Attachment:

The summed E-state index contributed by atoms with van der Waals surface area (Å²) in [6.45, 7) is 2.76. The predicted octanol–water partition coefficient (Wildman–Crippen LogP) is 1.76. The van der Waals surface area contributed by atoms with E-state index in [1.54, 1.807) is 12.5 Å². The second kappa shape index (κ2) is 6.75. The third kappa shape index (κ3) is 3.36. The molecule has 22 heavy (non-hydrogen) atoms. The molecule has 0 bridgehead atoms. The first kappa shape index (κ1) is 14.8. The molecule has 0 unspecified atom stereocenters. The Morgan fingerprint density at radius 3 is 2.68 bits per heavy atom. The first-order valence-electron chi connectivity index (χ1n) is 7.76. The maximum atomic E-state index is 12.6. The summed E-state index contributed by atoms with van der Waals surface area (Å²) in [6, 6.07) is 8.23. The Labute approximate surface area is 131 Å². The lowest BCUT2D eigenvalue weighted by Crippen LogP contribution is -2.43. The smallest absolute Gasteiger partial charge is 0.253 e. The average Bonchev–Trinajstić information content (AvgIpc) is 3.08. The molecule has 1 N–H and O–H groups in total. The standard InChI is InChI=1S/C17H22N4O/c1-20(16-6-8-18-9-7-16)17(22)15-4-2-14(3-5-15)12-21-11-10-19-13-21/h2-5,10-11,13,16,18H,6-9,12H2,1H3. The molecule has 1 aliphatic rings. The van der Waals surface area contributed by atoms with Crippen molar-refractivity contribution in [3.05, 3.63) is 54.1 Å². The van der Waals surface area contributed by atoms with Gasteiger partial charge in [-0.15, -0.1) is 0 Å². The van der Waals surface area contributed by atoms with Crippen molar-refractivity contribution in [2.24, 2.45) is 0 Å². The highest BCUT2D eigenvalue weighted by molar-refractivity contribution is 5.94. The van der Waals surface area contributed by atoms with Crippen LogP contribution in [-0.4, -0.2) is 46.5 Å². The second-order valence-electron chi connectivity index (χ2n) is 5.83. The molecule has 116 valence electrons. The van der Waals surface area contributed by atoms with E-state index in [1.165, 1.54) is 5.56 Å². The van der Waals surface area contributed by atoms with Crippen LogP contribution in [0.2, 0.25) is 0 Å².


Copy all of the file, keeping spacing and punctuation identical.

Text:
The summed E-state index contributed by atoms with van der Waals surface area (Å²) in [6.45, 7) is 2.76. The predicted octanol–water partition coefficient (Wildman–Crippen LogP) is 1.76. The van der Waals surface area contributed by atoms with E-state index in [1.54, 1.807) is 12.5 Å². The second kappa shape index (κ2) is 6.75. The third kappa shape index (κ3) is 3.36. The molecule has 22 heavy (non-hydrogen) atoms. The molecule has 0 bridgehead atoms. The first kappa shape index (κ1) is 14.8. The molecule has 0 unspecified atom stereocenters. The Morgan fingerprint density at radius 3 is 2.68 bits per heavy atom. The first-order valence-electron chi connectivity index (χ1n) is 7.76. The maximum atomic E-state index is 12.6. The summed E-state index contributed by atoms with van der Waals surface area (Å²) in [6, 6.07) is 8.23. The Labute approximate surface area is 131 Å². The lowest BCUT2D eigenvalue weighted by Crippen LogP contribution is -2.43. The smallest absolute Gasteiger partial charge is 0.253 e. The average Bonchev–Trinajstić information content (AvgIpc) is 3.08. The molecule has 1 N–H and O–H groups in total. The standard InChI is InChI=1S/C17H22N4O/c1-20(16-6-8-18-9-7-16)17(22)15-4-2-14(3-5-15)12-21-11-10-19-13-21/h2-5,10-11,13,16,18H,6-9,12H2,1H3. The molecule has 1 aliphatic rings. The van der Waals surface area contributed by atoms with Crippen molar-refractivity contribution in [3.05, 3.63) is 54.1 Å². The van der Waals surface area contributed by atoms with Gasteiger partial charge in [-0.15, -0.1) is 0 Å². The van der Waals surface area contributed by atoms with Crippen molar-refractivity contribution in [2.24, 2.45) is 0 Å². The highest BCUT2D eigenvalue weighted by molar-refractivity contribution is 5.94. The van der Waals surface area contributed by atoms with Crippen LogP contribution in [-0.4, -0.2) is 46.5 Å². The second-order valence-electron chi connectivity index (χ2n) is 5.83. The molecule has 116 valence electrons. The van der Waals surface area contributed by atoms with E-state index in [1.165, 1.54) is 5.56 Å². The van der Waals surface area contributed by atoms with Crippen LogP contribution in [0.2, 0.25) is 0 Å².